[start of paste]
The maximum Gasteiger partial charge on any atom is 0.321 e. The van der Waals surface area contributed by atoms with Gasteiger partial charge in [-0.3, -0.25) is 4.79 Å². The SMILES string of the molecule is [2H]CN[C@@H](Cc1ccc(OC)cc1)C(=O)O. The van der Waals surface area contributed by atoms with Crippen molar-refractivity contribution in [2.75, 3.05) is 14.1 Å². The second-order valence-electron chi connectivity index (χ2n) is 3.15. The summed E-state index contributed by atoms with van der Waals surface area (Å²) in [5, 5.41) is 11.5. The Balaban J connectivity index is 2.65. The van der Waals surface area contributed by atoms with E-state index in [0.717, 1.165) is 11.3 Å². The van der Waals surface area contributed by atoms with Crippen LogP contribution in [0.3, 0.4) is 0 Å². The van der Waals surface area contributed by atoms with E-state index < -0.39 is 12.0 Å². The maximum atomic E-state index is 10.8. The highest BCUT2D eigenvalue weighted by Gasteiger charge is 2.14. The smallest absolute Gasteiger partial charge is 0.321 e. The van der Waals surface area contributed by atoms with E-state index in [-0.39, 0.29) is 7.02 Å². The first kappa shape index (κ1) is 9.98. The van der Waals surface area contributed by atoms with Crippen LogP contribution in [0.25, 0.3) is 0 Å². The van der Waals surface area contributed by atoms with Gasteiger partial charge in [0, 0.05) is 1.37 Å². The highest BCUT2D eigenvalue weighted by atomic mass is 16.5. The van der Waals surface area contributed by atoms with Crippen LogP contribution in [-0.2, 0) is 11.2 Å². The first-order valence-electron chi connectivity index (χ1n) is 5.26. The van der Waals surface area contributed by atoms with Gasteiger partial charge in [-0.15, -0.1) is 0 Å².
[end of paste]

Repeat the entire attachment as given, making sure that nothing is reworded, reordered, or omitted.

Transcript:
The maximum Gasteiger partial charge on any atom is 0.321 e. The van der Waals surface area contributed by atoms with Gasteiger partial charge in [-0.3, -0.25) is 4.79 Å². The SMILES string of the molecule is [2H]CN[C@@H](Cc1ccc(OC)cc1)C(=O)O. The van der Waals surface area contributed by atoms with Crippen molar-refractivity contribution in [2.75, 3.05) is 14.1 Å². The second-order valence-electron chi connectivity index (χ2n) is 3.15. The summed E-state index contributed by atoms with van der Waals surface area (Å²) in [5, 5.41) is 11.5. The Balaban J connectivity index is 2.65. The van der Waals surface area contributed by atoms with E-state index in [0.717, 1.165) is 11.3 Å². The van der Waals surface area contributed by atoms with Crippen LogP contribution in [0.3, 0.4) is 0 Å². The van der Waals surface area contributed by atoms with E-state index < -0.39 is 12.0 Å². The maximum atomic E-state index is 10.8. The highest BCUT2D eigenvalue weighted by Gasteiger charge is 2.14. The smallest absolute Gasteiger partial charge is 0.321 e. The van der Waals surface area contributed by atoms with E-state index in [-0.39, 0.29) is 7.02 Å². The first kappa shape index (κ1) is 9.98. The van der Waals surface area contributed by atoms with Crippen LogP contribution in [0.25, 0.3) is 0 Å². The van der Waals surface area contributed by atoms with Gasteiger partial charge in [0, 0.05) is 1.37 Å². The highest BCUT2D eigenvalue weighted by atomic mass is 16.5. The van der Waals surface area contributed by atoms with Crippen LogP contribution in [-0.2, 0) is 11.2 Å². The first-order valence-electron chi connectivity index (χ1n) is 5.26. The van der Waals surface area contributed by atoms with Gasteiger partial charge in [-0.15, -0.1) is 0 Å².